Finally, once you decide how to handle the business transfer issues in your estate planning documents, it is also important to make sure that your estate planning documents are “talking to” your business planning documents. Both your estate planning documents and your business planning documents need to be tied together, so that that it is clear what happens to your business if something happens to you. When clients have separate estate planning attorneys and business attorneys, a disconnect can often occur. By handling both the estate planning documents and the business planning documents for my business owner clients, I eliminate this “disconnect” by making sure that both sets of documents “talk” to each other.
Without a buy-sell agreement, there is chaos when one of the business owners passes away. As a result, for businesses with two or more owners, I always recommend a buy-sell agreement.
A buy-sell agreement is a written agreement that provides a mechanism for the orderly transfer of an owner’s interest to the other co-owners on the occurrence of certain triggering events. Without an exit plan, the owners of an Arizona LLC are essentially stuck with each other indefinitely even if one of the other owners dies, becomes incapacitated, gets arrested, or files for bankruptcy. A buy-sell agreement defines what happens when these triggering events occur, sets forth the buy-out price, and states whether such buy-out is mandatory or optional for each type of event. Although there can be several triggering events typically built into a buy-sell agreement, including disability, termination of employment, divorce, felony conviction, loss of license, and bankruptcy, this blog focuses on death as a triggering event in addressing the transfer of a business.
After a business owner passes away, the buy-sell agreement also sets forth the price for the buy-out. Most buy-sell agreements use the appraisal method for determining the buy-out value, because it is extremely difficult for co-owners to agree upon a value for the business or on a formula to determine the value at the time of the agreement. Plus, over time, the value can go up or down. In addition to the buy-out price, the buy-sell agreement also sets forth the terms of the buy-out, so that the timing of the buy-out payments is “locked in” when the death occurs.
You may have been thinking about these things over the last few years, but you are wondering how to start the process. The first step is to get your key advisors involved in the discussion, including your attorney, your accountant, and your financial planner. If you choose to do a buy-sell agreement, you may also need to get a good life insurance person involved. Certainly, you will need to schedule some time to work through these issues on your own, but your advisors can often help you work through this process more efficiently.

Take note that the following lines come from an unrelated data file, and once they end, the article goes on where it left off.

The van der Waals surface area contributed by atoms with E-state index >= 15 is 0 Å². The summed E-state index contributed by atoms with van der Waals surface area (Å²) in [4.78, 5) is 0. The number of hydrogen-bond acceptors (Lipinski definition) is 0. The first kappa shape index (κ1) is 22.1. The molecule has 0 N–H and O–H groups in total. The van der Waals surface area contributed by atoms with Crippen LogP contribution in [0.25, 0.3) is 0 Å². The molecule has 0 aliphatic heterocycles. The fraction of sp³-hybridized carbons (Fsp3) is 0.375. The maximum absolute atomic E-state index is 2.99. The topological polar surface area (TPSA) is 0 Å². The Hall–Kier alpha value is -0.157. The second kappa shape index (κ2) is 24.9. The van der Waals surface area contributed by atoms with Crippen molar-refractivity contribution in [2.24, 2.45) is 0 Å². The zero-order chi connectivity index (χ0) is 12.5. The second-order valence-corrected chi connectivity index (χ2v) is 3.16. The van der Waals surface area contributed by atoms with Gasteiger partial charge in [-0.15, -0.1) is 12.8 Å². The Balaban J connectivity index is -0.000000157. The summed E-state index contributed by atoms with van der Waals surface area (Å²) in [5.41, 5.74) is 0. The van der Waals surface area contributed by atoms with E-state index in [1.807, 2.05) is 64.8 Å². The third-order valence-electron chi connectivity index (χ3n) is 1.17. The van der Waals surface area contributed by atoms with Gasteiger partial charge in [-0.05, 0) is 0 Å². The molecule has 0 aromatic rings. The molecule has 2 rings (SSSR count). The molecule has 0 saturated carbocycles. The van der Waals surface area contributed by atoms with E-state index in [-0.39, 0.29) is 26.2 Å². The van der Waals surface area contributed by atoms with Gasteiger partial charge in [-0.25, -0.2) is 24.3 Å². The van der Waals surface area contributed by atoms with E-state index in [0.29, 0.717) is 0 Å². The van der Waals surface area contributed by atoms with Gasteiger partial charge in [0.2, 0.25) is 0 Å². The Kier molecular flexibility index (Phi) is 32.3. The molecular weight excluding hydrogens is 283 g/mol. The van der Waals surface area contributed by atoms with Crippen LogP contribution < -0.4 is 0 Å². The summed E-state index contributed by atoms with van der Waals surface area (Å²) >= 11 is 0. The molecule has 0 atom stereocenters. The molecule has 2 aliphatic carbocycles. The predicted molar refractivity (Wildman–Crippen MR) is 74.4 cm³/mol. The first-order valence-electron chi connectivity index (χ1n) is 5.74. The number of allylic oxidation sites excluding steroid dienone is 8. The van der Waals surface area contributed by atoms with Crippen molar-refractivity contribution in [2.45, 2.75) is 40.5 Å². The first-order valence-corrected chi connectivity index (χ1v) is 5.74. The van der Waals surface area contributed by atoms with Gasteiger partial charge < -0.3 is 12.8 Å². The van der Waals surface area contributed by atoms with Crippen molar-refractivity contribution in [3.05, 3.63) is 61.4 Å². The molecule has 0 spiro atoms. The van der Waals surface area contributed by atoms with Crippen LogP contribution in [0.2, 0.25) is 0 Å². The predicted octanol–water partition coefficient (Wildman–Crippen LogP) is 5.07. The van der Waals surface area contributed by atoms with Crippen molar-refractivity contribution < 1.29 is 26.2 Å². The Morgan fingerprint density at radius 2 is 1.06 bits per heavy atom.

For many of my clients who own businesses, their business is the largest asset in their estate. As a result, it is critical that this asset is properly handled after their death.
If the business is owned by a single owner or by a married couple, then buy-sell agreements are not appropriate. One way to solve this issue is to have another owner, often a key employee, buy into the business and become a minority owner. Then, there is another owner in the business, and a buy-sell agreement can be used to buy–out the original owner at his/her death.
Other times, when the owner does not want to bring in additional owners or wants to pass the business on to his or her children at death, these provisions need to be addressed in the business owner’s trust or in the formation documents for the business. Although the successor trustee certainly has the authority to run the business after the owner’s death, he or she often does not have the expertise to do so. As a result, the value of the business may go down after the business owner dies.
One idea that is helpful to maintain the post-death value of the business is the concept of a management committee or a board of directors to oversee the operation of the business after the business owner passes. The management committee or board of directors’ concept can also be incorporated into the business formation documents. However, it is always important to coordinate provisions in the trust with the provisions in the business formation documents. If possible, it is also helpful to select someone to take over as the president of the business after the owner passes and to put that person’s name into the trust or business documents (after talking with them, of course!)
Our firm has helped hundreds of families just like yours handle a wide variety of estate planning, business planning, probate, trust, and elder law issues. When families or business owners are not getting along, we can also handle any disputes and litigation related to their businesses, wills, trusts, guardianships, or conservatorships. Please give me a call, so that I can help you work through these difficult issues with confidence.